Krista DuChene unpacks her nutrition tips with plenty of dairy for a mentally and physically healthy holiday season
With the long, cold and dark winter days ahead of us coupled with the uncertainties of our current situation, we must aim to help prevent potentially negative effects on our health. Physical activity, good sleep, drinking water, practising mindfulness, living with gratitude, enjoying daylight and the outdoors all while maintaining healthy relationships are ways to improve our health. Of course, what and how we eat can also have a positive impact on our overall health, particularly during this season.
Including dairy at breakfast can be one of the first steps—and best ways—to start nourishing ourselves for good health.
As a Registered Dietitian, I have counseled countless people over the past 20 years and have always started a session by asking how they begin their day. How their day starts often indicates how the rest of it will go. Most advise that they do not eat breakfast because they are not hungry, don’t feel like eating, are too busy, or do not have enough time. Convincing them to have breakfast is often more difficult than discussing with them whatto have for breakfast.
We know the reasons for eating breakfast—it helps regulate blood sugars, aids in boosting energy levels and alertness, boosts our metabolism, helps with weight management, provides essential nutrients for good health and chronic disease prevention, and sets us up for success with the rest of the day.
Simply eating breakfast could have a significantly positive impact on the rest of your day, week, month and even new year like you never imagined. So why not give it a try?
To start, I often tell my patients to grab and eat a small piece of food on their way out and call it breakfast. They can keep it simple, repeating it until it becomes a routine, then begin adding other foods to build a complete breakfast. Tip: eat within an hour of waking and before you have that first coffee to better your chance of succeeding with eating breakfast.
Eat Breakfast Better
Once the habit of eating breakfast has been established, the second part is eating breakfast better. A breakfast is made better when it includes a whole grain, fruit, and protein. At breakfast, most people can easily eat a grain food like toast or a bagel, and a fruit like a banana or an orange, but they often omit the protein food—which is necessary to complete the meal. Including 20-grams of protein—a macronutrient—at breakfast will help satiate you, provide energy, make necessary enzymes and hormones for your body, and grow and repair muscle, skin and nails. More specifically, dairy protein contains leucine, a special type of essential amino acid specific for stimulating protein synthesis in the muscle. Dairy is one of the best and easiest food choices to add a high quality protein to your breakfast. Choosing nutrient dense foods like dairy protein will also lead to optimal levels of micronutrients, such as vitamin D, which is important for bone and muscle strength, immune function, and helping to reduce the risk of some chronic diseases. It’s important to remember that our bodies are less likely to get adequate amounts of vitamin D in the winter months, when we have less exposure to the sun as it aids with synthesis, and when we need to strengthen our immunity to help fight infections and viruses. The best way we can succeed with eating breakfast better is planning ahead.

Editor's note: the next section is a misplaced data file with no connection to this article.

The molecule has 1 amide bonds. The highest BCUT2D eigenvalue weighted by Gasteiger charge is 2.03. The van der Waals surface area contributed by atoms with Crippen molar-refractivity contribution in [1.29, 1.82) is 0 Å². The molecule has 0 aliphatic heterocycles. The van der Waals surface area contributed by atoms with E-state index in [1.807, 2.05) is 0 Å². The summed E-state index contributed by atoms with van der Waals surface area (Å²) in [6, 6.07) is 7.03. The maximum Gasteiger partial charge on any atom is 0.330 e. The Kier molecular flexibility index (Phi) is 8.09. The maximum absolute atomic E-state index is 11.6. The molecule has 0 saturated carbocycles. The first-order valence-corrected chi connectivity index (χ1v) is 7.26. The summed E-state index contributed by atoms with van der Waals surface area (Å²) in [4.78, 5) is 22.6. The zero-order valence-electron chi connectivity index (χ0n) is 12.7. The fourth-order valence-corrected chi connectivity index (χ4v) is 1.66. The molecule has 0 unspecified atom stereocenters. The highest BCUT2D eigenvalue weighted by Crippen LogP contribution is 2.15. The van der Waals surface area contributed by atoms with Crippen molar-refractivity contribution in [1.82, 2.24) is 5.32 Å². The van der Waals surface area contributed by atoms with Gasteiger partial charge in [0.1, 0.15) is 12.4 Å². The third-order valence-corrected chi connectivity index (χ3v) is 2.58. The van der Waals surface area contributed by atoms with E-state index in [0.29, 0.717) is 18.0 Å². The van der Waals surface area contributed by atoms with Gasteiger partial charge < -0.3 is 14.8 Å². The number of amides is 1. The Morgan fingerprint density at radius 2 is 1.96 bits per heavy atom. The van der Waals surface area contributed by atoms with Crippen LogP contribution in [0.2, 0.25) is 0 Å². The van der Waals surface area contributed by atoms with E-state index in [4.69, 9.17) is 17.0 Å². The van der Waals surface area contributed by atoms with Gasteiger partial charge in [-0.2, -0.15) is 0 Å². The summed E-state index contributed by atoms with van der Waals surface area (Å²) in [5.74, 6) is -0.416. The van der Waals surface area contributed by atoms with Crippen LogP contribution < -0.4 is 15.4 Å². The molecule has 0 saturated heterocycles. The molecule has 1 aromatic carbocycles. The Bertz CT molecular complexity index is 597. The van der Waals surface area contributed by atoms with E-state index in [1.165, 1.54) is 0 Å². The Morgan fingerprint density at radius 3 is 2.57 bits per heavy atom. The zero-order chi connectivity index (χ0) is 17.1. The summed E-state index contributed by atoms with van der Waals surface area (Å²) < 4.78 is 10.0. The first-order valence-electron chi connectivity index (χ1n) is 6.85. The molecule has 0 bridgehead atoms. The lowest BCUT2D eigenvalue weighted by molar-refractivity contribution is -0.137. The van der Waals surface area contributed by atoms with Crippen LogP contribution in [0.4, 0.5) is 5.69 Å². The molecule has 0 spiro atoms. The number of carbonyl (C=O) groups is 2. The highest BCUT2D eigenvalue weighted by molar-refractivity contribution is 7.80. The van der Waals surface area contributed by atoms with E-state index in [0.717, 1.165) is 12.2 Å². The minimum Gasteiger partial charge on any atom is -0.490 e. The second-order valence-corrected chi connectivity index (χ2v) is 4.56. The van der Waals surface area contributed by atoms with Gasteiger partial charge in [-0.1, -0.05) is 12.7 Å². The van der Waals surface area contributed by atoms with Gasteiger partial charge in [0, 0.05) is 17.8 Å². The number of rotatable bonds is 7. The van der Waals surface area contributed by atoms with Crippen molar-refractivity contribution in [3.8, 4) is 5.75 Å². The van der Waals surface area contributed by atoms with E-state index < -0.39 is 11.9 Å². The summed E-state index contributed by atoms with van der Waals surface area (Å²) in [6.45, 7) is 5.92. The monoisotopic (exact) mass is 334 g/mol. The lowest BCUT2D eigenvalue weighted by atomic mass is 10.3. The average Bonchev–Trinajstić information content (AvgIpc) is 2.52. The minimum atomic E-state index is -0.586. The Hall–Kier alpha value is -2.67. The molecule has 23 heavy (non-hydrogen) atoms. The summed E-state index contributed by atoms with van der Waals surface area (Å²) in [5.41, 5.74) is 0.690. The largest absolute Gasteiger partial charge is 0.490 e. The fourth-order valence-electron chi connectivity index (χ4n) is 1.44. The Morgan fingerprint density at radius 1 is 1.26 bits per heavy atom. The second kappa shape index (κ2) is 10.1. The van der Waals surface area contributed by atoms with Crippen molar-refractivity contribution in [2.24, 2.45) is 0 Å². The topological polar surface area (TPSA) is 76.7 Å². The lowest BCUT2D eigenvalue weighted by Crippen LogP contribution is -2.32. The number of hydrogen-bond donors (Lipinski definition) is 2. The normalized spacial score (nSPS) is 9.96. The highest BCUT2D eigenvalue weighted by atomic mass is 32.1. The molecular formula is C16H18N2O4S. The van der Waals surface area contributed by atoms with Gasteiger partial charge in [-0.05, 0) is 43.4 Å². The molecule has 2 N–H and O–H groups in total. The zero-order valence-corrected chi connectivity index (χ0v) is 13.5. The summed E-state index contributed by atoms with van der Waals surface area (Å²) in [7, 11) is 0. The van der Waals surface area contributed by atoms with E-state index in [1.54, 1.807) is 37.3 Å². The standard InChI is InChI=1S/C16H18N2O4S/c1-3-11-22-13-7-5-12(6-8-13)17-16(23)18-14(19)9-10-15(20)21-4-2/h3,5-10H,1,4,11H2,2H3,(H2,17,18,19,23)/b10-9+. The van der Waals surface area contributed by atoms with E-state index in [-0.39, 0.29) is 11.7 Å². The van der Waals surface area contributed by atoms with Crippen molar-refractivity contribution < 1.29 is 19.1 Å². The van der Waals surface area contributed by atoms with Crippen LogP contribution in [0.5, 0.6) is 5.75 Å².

Consider some of these nutrient dense breakfast ideas:
- Grab your overnight oats, packed with yogurt and berries.
- Enjoy whole grain cereal with slivered almonds, milk and strawberries.
- Drink a smoothie blended with frozen fruit, Greek yogurt and oats.
- Have whole grain toast or an English muffin with nut butter, banana, and cottage cheese.
Eating breakfast, a better breakfast, may surprise you with how well the rest of your day may go.
Starting your day with a nutritious and satiating meal will give you the nutrients and energy your body needs. You will be more likely to stay fuller longer, be productive, feel good about yourself, and continue to nourish your body, mind and soul through the rest of the season. Go ahead, take my word for it and give it a try!
Krista DuChene is a Registered Dietitian, Mom of Three, Olympian, and Boston Marathon Bronze Medalist.